Such "insurrectionist" philosophy is common among a small but vocal group of gun rights supporters. Insurrectionists assert that unrestricted access to guns of every kind is an essential element of freedom. Government is seen as a likely enemy, and gun regulation is viewed as a plot to monitor gun ownership and, ultimately, to confiscate all private firearms.

If this insurrectionist logic were to be embraced by the Supreme Court, however, our democracy would be severely degraded. Such an interpretation of the Second Amendment would make even the most modest gun control legislation unconstitutional. If the purpose of the Second Amendment is to allow individuals to stockpile firearms to protect against government "tyranny," then laws like owner licensing or firearm registration (and maybe even the Brady background check) could be found unconstitutional because they allow the government to monitor and regulate gun ownership. Future Timothy McVeighs could claim constitutional protection for their crimes. If every American armed up to vindicate their private grievances (the Court of Appeals gave absolutely no guidance on how to tell, or who should decide, what constitutes government "tyranny"), the government's monopoly on force would be infringed and our society would gradually slide toward anarchy.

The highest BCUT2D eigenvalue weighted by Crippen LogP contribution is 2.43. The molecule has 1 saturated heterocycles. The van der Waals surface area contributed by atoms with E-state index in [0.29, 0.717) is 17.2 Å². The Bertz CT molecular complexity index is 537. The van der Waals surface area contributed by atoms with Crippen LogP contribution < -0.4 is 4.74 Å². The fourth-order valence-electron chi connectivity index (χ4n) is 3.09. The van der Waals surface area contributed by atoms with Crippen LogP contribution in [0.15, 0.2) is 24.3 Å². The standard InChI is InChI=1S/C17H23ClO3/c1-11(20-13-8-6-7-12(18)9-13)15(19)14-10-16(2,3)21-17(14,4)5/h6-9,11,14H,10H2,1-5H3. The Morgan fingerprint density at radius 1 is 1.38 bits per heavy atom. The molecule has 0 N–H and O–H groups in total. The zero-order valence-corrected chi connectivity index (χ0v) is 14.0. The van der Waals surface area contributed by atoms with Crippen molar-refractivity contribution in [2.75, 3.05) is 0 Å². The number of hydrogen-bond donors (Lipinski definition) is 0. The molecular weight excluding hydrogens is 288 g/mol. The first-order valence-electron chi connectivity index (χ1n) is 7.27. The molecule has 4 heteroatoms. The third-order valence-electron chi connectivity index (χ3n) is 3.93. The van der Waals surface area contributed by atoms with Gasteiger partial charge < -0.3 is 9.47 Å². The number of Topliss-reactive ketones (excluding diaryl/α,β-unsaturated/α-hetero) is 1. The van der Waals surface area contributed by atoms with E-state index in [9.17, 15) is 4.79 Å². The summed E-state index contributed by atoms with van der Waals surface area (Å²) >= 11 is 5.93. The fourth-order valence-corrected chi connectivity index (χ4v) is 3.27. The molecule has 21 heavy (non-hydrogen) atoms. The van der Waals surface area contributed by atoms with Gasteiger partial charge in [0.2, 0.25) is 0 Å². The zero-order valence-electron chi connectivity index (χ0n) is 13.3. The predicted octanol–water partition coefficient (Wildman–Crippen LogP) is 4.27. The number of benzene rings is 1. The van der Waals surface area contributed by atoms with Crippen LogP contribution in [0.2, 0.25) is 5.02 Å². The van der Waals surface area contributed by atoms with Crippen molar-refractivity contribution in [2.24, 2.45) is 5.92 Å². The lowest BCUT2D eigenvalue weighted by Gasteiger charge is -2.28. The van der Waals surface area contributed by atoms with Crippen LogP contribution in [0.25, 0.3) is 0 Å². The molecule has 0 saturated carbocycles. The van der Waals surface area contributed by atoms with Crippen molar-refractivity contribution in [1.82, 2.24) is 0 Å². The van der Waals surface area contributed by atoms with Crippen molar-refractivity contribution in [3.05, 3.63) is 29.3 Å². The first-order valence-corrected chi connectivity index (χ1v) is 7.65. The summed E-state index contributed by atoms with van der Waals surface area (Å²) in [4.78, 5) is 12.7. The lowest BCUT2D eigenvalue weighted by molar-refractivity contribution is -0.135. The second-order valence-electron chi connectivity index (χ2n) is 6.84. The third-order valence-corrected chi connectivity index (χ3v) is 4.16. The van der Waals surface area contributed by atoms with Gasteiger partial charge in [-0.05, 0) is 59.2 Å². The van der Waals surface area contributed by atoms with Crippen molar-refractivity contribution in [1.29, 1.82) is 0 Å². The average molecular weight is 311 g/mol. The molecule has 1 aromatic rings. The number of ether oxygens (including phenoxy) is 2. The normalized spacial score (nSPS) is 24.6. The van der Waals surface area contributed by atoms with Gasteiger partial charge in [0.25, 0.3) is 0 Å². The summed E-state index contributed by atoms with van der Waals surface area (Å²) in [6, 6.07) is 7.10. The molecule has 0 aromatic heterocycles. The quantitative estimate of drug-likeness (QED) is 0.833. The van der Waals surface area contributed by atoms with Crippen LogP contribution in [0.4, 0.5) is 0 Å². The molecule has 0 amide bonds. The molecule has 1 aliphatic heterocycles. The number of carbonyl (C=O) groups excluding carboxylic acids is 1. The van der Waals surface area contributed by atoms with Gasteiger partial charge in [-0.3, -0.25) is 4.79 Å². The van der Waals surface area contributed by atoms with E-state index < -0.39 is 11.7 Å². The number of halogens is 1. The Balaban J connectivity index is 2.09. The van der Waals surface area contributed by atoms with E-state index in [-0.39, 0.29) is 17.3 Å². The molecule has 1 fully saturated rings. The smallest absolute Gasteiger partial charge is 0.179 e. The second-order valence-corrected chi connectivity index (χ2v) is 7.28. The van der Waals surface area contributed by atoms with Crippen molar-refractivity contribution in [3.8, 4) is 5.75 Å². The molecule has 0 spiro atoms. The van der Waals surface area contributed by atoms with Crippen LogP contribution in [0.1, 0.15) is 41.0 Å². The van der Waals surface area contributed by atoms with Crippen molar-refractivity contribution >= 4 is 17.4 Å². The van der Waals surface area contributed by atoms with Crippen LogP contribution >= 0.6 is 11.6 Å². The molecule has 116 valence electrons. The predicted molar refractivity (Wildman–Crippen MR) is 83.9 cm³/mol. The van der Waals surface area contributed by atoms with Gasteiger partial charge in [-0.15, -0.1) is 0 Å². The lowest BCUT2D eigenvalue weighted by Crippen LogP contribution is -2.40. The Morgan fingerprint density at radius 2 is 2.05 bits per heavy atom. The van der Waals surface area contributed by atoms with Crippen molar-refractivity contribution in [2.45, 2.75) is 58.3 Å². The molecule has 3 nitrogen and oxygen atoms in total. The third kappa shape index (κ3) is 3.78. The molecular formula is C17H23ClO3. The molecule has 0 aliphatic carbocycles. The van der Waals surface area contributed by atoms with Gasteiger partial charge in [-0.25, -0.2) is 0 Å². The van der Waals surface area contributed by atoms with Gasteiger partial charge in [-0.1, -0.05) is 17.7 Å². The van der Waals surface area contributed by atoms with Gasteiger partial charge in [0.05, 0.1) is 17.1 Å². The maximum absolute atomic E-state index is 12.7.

There was actually a time in our history--when America was governed by the weak and decentralizing Articles of Confederation--when private mobs exercised as much power as legislatures. Incidents like Shay's Rebellion triggered great fear among America's leading citizens and led to the framing of a Constitution with enhanced federal power. Since the ratification of that document, our nation has been through much travail, but through some of our biggest challenges (i.e., the Civil War, World War II, and the civil rights movement) it was ultimately America's ability to mobilize both a federal bureaucracy and military power that kept us free. From General Washington to General Grant to General Patton to President Eisenhower, professionalized peacekeepers have safeguarded liberty and freedom in this country (and, in the case of WWII, on the entire planet). Our strong yet democratic state--which maintains a monopoly on force--has allowed us to walk the fine line between anarchy and totalitarianism.